When I returned, Abigail was standing in the doorway. In her hands was the blanket that her mother had woven for her earlier in the year. She always slept with the blanket. Abigail handed me the blanket, pulled me down toward her, and whispered, “Take this to Mary. She and her baby might get cold. Tell her …” and then she laughed softly, “Tell her an angel sent it.”
I told her to get back to bed but I did not go back to the stable right away. It was later in the night, when I realized that sleep was not to be a part of that evening, that I ventured back to where they were.
As I approached, I could hear the sounds of a baby crying softly. I waited just beyond the light that came from the lantern I had given them. I turned and walked toward the light. Mary was leaning against the side of Gamaliel’s stall. The man was hunched over a manger. He turned my way, and then I could see the child wrapped tightly in the bands of cloth.
“I see that the baby is here,” I said, not knowing what else to say in what, at best, was an awkward moment.
“I’m Joseph,” the man responded, “and your kindness this evening means so much to Maryu and me.”
Kindness? I thought to myself, you think my giving you a place in my stable for the birth of your child is a kindness?
In a tired voice, Mary asked me, “Did Abigail ever go back to sleep?”
It was then that I remembered I was holding the blanket. “Yes, but before she went to sleep, she asked me to bring this for you …. and for your baby.”
I leaned down and gave her the message, “She told me to tell you it was a gift from an angel.”
Mary smiled and reached toward the blanket. As she did this, she held my hand. Then she said, “Listen, I do not expect you to believe what I am going to tell you, but I feel I must at least say it.”
As she folded the blanket and placed it over her knees, she looked into my eyes and said words I shall never forget, “Your little angel is not the only angel I have encountered of late.” Then she closed her eyes and paused for a moment. Tears flowed slowly down her face.
In that waiting silence, I did not know what to say to this new mother who somehow thought birthing her baby in a stable was God’s will and who seemed to be obsessed with talk of angels. Then she broke the silence, “I want you to look at him. The child in your manger is the long-awaited Messiah. An angel promised me this. This stable this night holds God’s child. I want you to know that. You have made a place not only for us tonight but for God.”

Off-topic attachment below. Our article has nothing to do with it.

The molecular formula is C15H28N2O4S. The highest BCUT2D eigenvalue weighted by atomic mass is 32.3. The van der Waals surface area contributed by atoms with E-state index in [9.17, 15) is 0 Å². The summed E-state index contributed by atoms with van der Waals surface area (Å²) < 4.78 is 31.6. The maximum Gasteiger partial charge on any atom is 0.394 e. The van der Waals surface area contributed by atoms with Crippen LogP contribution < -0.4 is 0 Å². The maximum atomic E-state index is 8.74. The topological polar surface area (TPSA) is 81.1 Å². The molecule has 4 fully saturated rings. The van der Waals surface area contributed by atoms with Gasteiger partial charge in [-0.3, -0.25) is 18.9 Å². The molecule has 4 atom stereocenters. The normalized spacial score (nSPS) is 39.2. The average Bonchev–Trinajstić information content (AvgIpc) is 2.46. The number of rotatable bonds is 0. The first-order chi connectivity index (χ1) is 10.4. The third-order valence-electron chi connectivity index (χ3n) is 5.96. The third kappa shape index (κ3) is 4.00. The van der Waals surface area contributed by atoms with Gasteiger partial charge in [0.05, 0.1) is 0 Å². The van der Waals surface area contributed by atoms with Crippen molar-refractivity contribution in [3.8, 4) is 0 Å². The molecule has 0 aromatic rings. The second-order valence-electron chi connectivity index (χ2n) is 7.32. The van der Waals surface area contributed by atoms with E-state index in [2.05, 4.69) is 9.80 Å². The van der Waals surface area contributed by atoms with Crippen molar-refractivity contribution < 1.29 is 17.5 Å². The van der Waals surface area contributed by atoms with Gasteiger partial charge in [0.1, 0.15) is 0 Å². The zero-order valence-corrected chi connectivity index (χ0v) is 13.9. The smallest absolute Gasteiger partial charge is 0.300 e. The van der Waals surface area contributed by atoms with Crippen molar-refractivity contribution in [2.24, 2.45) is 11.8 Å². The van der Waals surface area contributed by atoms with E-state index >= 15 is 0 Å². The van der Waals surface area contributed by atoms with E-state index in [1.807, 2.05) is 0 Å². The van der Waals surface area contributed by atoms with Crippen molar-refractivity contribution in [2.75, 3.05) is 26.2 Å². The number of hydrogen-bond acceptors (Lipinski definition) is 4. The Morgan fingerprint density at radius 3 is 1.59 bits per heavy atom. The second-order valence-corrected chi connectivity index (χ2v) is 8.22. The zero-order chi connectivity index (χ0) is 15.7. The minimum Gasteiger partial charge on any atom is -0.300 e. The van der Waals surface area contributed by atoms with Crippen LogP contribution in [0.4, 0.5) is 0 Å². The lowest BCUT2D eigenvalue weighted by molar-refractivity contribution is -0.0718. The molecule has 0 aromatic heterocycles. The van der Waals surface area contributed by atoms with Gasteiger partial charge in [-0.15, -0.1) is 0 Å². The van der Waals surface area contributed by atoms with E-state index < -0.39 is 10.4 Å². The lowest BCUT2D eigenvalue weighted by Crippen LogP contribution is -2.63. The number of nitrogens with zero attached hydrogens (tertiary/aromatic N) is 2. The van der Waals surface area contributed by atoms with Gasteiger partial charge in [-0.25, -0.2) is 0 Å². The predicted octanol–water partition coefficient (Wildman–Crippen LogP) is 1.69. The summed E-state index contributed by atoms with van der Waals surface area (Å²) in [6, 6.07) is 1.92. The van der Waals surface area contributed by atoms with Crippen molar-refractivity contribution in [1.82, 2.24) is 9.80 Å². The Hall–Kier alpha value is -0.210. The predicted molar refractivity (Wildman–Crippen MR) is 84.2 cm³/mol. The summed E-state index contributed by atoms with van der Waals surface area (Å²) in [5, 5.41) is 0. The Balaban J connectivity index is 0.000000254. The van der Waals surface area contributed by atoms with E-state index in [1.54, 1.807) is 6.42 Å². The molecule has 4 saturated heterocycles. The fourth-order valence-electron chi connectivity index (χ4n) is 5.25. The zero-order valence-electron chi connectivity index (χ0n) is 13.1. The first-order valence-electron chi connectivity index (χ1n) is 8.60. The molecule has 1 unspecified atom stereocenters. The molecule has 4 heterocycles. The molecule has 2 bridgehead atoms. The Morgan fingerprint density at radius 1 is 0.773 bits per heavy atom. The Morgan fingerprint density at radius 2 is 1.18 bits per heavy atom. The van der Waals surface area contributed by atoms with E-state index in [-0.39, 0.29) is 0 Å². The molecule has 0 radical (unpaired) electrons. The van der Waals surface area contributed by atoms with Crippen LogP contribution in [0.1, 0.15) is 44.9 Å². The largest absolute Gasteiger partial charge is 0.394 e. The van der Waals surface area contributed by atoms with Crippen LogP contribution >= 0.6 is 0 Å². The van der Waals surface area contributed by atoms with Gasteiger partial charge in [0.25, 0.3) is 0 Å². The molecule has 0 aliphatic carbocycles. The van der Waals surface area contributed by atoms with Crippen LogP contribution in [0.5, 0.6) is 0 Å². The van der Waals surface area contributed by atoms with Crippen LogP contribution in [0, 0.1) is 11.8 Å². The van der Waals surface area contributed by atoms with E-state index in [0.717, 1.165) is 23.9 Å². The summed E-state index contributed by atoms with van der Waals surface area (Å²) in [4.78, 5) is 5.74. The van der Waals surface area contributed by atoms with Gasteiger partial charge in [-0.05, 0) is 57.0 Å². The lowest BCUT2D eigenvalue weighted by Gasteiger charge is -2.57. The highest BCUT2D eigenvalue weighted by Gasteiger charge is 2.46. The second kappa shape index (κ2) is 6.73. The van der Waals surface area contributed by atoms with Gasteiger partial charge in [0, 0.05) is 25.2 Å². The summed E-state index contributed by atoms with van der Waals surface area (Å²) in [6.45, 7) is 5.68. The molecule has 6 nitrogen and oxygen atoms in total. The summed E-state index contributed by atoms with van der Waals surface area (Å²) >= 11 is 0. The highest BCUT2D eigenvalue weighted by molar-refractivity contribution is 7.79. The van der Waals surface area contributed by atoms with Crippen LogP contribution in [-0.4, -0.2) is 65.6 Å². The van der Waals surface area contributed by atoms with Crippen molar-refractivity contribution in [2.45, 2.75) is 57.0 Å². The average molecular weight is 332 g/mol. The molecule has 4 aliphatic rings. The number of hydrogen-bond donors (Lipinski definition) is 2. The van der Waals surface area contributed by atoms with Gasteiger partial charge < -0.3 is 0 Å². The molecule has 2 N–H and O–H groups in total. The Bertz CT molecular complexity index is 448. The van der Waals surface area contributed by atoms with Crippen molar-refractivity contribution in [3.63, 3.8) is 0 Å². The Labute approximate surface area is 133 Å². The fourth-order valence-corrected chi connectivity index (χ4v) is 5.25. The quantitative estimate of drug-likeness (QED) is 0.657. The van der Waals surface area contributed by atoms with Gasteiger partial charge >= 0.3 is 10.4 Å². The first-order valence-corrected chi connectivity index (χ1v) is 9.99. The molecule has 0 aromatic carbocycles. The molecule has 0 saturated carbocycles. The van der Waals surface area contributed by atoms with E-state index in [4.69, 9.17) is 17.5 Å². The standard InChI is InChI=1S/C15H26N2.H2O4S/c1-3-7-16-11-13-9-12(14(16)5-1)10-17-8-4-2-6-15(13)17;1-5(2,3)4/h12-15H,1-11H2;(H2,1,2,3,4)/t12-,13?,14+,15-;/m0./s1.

I had no reason to believe such nonsense until I did what she asked of me. I turned and looked down into the manger. “Pick him up,” she said. I’m not much for picking up babies. My wife always took care of this kind of thing, but somehow this seemed to be not a choice but a necessity.
I picked him up and, well, I don’t know what to say. A lot of things made no sense on this long night of mystery, so what I say now will also seem unreasonable. In his eyes was the light of stars. No, I do not mean the reflection of the bright stars that were shining that night. This was more than that.
In his eyes was something that reached up to me and held me. I have never had a feeling like that. My heart both pounded and ached. I had not had room for this? I had put God out back? I had met the long-awaited one with a greeting of “no”? Why didn’t some angel warn me? What does it mean that God would choose to come this way?
Mary was starting to close her eyes in much-needed sleep. As I put her child back down into the manger, she said to me as she pulled the blanket up over herself, “Tell your little angel I said thank you.”
Behind me I heard something. I turned to see a group of shepherds kneeling just outside the stable. Could this night get any stranger? Apparently, it could for I heard one of them say to Joseph something about angels telling them to come. My God, this night was full of angel talk.
Just before I took my leave, I bent down to Mary and said, “Mary, is it really true? Can it really be?” She looked into my eyes and did not even need to respond. I knew. I knew.
I reached toward her and pushed some of the hay up around her weary body. As I pulled on the blanket to raise it higher up toward her shoulders, I said, “Mary, please keep the blanket as a gift for you and your child. After all, it is a gift form an angel.”
Her lips parted in a slight smile, and she spoke softly but one more sentence to me. I nodded my head in acceptance of her request.
As I walked back to the inn, the first glimpse of dawn was edging its way into the morning. In the doorway stood Abigail, waiting, “Abba, has Mary had her baby?”
I picked her up in my arms and held her close. My hand cradled her head against mine and I whispered, “Yes, Abigail, Mary had her baby. She asked me to tell my little angel that his name is Jesus.”